are shown in Figure 1.[16, 17]
Figure 1. The -CXXC- motif of the thioredoxin superfamily is illustrated
by a) E. coli Trx (-CGPC-) and b) DsbA (-CPHC-).
Probing the influence of sequence and structure on the
reduction potential of Trx proteins has been limited by the
methods used for determining 2 e disulfide bond potentials.
Such potentials are typically measured by coupled, solutionbased processes, such as glutathione equilibria, which indirectly give a value for the disulfide potentials of interest,
though such studies have yielded variable values of potential
previously.[11, 12, 18, 19]
Figure 2 shows the cyclic voltammetric response of four
purported thioredoxins from the thermophilic archaeon
Archaeoglobus fulgidus, at a pyrolytic graphite edge (PGE)
electrode. The cloning, expression, and purification of these
proteins as His-tagged constructs allowed us to carry out
indentical PFV characterizations of the putative Trx proteins.
Baseline subtraction of the non-faradaic component of the
current reveals a single set of nernstian peaks in all cases. The
peak height (Ip) corresponds linearly to the scan rate (v)
indicating that the Trx-based signal is due to protein
immobilized upon the PGE surface (data not shown).
The peaks resulting from oxidative and reductive scans
appear highly symmetric, and all of the Trx proteins
demonstrate a value of peak width at half height (d) that
2007 Wiley-VCH Verlag GmbH & Co. KGaA, Weinheim
Upon heating, conformations that result in faster electrokinetics dominate and peak narrowing is observed. All
experiments gave identical data regardless of the redox
poise of the Trx. The determined values of the midpoint
potential (Em) and d are given in Table 1 for a single set of
conditions, demonstrating that Em for the 2 e couple varies
significantly between Trxs.
Table 1: Measured midpoint potentials and peak widths of Trx proteins;
pH 7.0, 10 8C.
Figure 2. Voltammetric response of A. fulgidus Trx proteins as both raw
and baseline-subtracted data at 10 8C. All data were acquired at a
pyrolytic graphite edge electrode with pH 7.75 for Trx1, Trx2, and Trx3,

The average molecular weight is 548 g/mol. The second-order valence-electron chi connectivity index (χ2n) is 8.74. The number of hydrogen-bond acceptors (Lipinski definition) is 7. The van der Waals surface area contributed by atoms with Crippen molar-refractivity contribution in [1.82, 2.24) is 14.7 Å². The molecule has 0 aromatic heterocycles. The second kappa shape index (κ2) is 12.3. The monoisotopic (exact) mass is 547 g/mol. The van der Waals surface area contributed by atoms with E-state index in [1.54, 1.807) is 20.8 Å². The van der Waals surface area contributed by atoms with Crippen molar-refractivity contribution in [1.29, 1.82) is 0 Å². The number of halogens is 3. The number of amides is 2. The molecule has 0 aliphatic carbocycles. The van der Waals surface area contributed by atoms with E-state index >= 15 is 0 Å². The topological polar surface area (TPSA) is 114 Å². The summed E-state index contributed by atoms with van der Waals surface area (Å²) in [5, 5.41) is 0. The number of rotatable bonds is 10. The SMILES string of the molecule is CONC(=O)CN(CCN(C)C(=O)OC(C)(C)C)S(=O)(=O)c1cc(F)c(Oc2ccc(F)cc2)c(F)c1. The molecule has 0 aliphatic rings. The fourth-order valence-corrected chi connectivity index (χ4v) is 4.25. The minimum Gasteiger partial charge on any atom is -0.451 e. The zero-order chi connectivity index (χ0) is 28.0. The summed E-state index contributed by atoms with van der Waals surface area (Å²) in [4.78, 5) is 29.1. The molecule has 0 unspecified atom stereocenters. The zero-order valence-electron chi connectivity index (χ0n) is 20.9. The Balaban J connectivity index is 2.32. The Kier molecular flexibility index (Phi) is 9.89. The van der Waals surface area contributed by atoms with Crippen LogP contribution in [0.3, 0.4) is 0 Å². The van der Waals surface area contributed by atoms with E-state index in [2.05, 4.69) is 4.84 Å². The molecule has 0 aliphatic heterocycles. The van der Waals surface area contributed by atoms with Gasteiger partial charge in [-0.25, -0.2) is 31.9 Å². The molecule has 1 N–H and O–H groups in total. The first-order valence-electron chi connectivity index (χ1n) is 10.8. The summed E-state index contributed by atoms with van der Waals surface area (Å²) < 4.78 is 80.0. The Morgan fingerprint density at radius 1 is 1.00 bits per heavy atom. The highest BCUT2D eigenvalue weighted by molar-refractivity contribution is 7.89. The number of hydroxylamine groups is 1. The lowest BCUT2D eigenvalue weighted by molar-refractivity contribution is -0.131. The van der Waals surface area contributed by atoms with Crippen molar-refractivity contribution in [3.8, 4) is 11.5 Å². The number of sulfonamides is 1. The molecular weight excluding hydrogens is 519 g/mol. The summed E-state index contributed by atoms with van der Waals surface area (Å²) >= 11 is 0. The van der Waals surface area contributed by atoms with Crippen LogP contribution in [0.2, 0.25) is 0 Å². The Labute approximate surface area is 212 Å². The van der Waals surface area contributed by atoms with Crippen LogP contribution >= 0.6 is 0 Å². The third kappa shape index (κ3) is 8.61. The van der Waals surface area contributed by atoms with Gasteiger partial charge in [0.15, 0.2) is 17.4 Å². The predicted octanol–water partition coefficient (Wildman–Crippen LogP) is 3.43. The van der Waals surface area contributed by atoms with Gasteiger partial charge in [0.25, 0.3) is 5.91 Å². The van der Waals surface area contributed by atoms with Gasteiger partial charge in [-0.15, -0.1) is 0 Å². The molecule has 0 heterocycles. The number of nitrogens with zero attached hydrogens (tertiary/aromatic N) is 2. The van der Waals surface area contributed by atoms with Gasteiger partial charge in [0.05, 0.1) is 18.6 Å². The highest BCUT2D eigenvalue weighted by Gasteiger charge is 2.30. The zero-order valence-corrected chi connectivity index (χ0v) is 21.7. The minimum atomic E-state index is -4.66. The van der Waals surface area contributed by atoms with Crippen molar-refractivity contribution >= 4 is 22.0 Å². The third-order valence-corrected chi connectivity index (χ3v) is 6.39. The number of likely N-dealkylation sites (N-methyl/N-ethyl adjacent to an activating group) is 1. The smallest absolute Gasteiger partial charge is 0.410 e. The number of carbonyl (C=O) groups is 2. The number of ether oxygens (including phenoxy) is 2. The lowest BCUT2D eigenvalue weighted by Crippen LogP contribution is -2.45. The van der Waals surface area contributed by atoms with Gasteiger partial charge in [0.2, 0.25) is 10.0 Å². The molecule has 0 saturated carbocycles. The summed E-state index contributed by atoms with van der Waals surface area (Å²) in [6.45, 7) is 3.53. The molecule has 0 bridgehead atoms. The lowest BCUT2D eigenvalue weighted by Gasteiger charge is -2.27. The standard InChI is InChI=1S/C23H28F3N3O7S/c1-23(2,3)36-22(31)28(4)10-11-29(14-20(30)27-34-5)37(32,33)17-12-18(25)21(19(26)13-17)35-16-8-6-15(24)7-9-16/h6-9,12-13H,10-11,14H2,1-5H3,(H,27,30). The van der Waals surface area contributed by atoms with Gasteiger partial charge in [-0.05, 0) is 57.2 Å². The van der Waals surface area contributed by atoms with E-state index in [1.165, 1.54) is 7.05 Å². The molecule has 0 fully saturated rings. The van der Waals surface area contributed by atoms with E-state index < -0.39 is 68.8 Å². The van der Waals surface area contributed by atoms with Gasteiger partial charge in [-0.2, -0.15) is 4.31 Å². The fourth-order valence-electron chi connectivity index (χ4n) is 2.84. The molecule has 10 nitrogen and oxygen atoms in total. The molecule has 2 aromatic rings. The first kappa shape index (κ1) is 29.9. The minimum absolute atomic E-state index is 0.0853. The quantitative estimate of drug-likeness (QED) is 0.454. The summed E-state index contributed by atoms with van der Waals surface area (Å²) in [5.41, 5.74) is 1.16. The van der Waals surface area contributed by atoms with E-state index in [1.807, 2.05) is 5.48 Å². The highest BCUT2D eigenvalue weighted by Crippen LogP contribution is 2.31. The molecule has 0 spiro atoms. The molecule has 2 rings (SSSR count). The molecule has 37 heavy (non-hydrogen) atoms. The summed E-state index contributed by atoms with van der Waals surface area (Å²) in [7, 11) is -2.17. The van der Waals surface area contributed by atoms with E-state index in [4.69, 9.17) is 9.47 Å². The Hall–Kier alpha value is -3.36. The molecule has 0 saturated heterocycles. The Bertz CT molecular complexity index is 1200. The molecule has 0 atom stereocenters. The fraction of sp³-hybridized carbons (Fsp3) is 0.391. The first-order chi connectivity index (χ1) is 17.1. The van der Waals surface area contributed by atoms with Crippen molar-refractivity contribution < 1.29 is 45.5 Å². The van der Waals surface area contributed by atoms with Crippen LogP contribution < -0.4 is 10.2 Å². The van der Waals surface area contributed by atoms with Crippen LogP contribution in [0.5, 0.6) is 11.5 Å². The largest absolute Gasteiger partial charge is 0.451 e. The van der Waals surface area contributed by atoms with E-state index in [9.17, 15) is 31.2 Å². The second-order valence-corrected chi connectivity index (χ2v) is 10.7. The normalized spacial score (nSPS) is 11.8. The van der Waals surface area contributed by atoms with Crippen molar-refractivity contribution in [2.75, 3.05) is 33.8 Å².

and with pH 4.5 for Trx4. SHE = standard hydrogen electrode.
indicates a cooperative redox process; that is, the number of
electrons (n) is greater than 1.[20] Figure 3 a shows that at
lower temperatures, measured values of d are between those
found for n = 1 e and n = 2 e process, though at 25 8C, d
approaches the anticipated value for an immobilized system
undergoing a n = 2 e reaction (equivalent to two highly rapid
n = 1 e steps).[20] Values of d decrease as a function of
temperature, suggesting a dispersion of Trx conformations
exists at the electrode surface, yielding artificial peak broadening at low temperatures and a nonzero peak separation.
Figure 3. a) Experimentally determined values of peak width for Trx1
(&), Trx2 (~), and Trx3 (*) (Trx4 protein films were not sufficiently
robust to heating) compared with calculated values for n = 1 and n = 2
electron reactions. b) The pH-dependent behavior of Trx3 midpoint
potentials for three distinct sets of experiments. The data are fit to a
linear progression with a slope indicating a 1 e /1 H+ process. The
buffer solution was composed of 10 mm b-morpholinoethanesulfonic
acid (MES), MOPS, 3-[tris(hydroxymethyl)methylamino]-1-propanesulfonic acid (TAPS), and 2-cyclohexylaminoethanesulfonic acid (CHES)
with 150 mm NaCl, and the pH value was determined independently
for each data point.
Em [mV]
d[a] [mV]
[a] For the sake of comparison, the theoretical values of d (at 10 8C) for
n = 1 or n = 2 processes are 86 or 43 mV, respectively.[18]
The pH dependence of the Trx3 electrochemical response
is shown in Figure 3 b. In all cases, Trx films are stable upon
the electrode surface from pH 4.5 to 9.5, though at pH values
greater than 9.0, the intensity of the electrochemical signal
becomes discernibly smaller (the depletion of peak height is